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A cowboy returning to his hometown—and the best friend he left a dozen years before. This Christmas, can Graham and Laney build a family and find their happily-ever-after?


“I’ll call about the power tomorrow,” she said, glancing back toward her house. “I don’t know why I didn’t call today.” She faced him again. “My pipes are all going to be frozen.”

“The power company wouldn’t have been able to come anyway.” Graham hadn’t thought of it either, and the fact was, he liked having Laney and Bailey upstairs, and he hoped they might be able to stay for several more days. He looked up into the sky. “It’s just starting to clear up.”

“And the forecast says it’s supposed to snow overnight.” Laney heaved a big sigh and spread her arms wide to the sky. She turned in a circle and said, “Remember when we used to shout what we wanted into the sky?”

Graham remembered, but he didn’t want to play that game right now. Because he was looking at what he wanted, and he wasn’t sure he could censor himself if she insisted he bellow to the clouds the way they had as eighth graders.

“What are you gonna yell?” He watched her, her presence so strong as she twirled in the snow, her boots crunching it down. 

She came to a stop and faced him, a giant grin on her face. He returned the smile, her happiness almost infectious, and the electric charges in his pulse testified that his feelings for her weren’t because Bonnie had put the idea in his head to ask her out. 

“Why did we never go out before?” he asked, cocking his head.

Her smile slipped, and Graham did some major backpedaling. “I mean, I was dating…someone. What was her name?” And why couldn’t he remember it?

“Emma Darrow,” Laney said immediately. “She married Flynn Mason, you know.”

“I think I heard that.” A long, long time ago. She probably had children the same age he was last time he’d thought about Emma. 

“And we never dated because we weren’t that kind of friends.” Laney folded her arms as if hugging herself to keep warm.

Graham took a step toward her and then another one. “Are we that kind of friends now?” He ran his gloved hands from her elbows to her shoulders and back down, really hoping she’d say yes. 

“I think we should probably define what kind of friends we are,” she said, a shaky note in her voice on the last few words. “What with your family coming into town and all.”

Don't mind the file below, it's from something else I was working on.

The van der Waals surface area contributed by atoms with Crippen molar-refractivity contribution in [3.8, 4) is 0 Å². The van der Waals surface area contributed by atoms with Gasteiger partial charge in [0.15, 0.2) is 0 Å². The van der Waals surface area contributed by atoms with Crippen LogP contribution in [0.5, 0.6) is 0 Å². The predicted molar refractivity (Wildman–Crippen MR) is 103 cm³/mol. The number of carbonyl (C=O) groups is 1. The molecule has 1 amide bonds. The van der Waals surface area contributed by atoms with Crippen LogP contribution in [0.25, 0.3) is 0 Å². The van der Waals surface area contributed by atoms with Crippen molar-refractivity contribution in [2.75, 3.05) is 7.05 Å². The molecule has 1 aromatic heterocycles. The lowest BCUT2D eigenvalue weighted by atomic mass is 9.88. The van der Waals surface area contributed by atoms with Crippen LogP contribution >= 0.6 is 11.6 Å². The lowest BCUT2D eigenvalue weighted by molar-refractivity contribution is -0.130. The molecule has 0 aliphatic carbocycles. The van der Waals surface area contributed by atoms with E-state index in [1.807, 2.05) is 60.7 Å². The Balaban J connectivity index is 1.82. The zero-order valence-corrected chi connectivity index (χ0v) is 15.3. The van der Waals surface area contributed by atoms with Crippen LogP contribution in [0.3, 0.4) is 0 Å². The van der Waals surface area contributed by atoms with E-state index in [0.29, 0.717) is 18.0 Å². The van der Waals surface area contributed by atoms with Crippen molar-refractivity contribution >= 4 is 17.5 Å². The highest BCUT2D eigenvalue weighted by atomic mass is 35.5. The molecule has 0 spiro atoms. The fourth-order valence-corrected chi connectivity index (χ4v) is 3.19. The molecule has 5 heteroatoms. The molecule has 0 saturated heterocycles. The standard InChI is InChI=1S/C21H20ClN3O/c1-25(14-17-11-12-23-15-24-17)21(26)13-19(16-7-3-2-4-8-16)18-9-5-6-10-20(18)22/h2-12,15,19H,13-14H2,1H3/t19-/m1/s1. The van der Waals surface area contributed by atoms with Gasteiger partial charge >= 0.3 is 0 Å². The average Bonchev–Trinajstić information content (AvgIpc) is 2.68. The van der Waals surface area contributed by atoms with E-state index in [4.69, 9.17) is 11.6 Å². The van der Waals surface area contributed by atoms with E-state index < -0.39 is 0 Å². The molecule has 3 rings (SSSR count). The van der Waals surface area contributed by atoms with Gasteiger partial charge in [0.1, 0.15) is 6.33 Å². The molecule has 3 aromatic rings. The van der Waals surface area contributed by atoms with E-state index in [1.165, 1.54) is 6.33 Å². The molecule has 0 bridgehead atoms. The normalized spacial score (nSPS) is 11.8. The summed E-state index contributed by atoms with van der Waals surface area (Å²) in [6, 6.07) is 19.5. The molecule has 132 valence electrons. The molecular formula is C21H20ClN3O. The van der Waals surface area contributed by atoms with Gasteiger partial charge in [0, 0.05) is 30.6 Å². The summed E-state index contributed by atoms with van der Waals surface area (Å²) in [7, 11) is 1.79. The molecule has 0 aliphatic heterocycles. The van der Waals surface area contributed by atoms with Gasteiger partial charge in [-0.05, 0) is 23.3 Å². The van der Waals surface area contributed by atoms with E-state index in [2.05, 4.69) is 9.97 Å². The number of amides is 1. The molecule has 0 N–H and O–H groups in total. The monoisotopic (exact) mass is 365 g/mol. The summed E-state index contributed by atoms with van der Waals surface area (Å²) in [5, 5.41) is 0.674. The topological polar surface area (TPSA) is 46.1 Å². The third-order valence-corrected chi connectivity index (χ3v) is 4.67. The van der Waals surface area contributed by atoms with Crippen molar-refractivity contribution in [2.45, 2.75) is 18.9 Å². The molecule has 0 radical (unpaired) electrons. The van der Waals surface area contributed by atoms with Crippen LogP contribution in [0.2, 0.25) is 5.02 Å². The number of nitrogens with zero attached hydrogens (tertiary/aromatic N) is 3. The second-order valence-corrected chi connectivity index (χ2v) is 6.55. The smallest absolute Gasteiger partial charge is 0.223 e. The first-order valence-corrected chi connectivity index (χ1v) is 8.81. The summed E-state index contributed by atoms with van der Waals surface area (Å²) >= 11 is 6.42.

Graham nodded, but he didn’t open his mouth to make any such definitions. 

“Oh, you want me to start?” Her eyes crinkled as she smiled and shook her head. “Always making me do the heavy lifting.”

“Hey, I got down all the hay to feed the horses over here.” He grinned at her.

“Yes, well.” She put her hands on his biceps and squeezed, though she surely couldn’t feel anything through his thick, winter coat. “These muscles should be good for so much more than that.”

“Different kind of lifting,” he said, still wanting her to begin. She seemed interested in him, and he wondered how long she’d thought of him as a man she’d like to go to dinner with. Hold hands with. Maybe even kiss….

“I had a crush on you in high school,” she said with a swallow. “Did you know?”

Graham blinked, sure he’d heard her wrong. “I had no idea.” Foolishness raced through him at the speed of light. “You never acted like it.”

She lifted one shoulder in a shrug and Graham dropped his hands to her waist. The desire to kiss her soared toward the heavens as she laid her cheek against his chest and exhaled. “You always had Emma, and I always knew you’d leave Coral Canyon. I’m actually surprised you’re back.” She leaned away from him and searched his face. “You’re planning to stay, right?”

If he wanted to keep those nine zeroes. “Yes,” he said. “I’m planning to stay.”

Laney looked like she didn’t quite believe him, but she nodded. 

“So,” he said.

A flirtatious twinkle entered her light eyes, making them sparkle like gems. “So what?” 

“So you tell me what kind of friends we are so I can decide what to do next.”

“What do you want to do next?”

He swallowed, finding his throat very, very dry. “Do I have to yell it into the sky?”

She shook her head slowly as if she knew exactly what he wanted, the ends of her hair brushing the backs of his gloves.

“No,” she said slowly. “You can whisper it to me if you want.”

He bent down, taking a careful breath of the scent of her hair, her skin. He got something soft mixed with something fruity, and the combination of smells nearly drove him to madness.

“I want to kiss you,” he whispered, his lips dangerously close to her earlobe.


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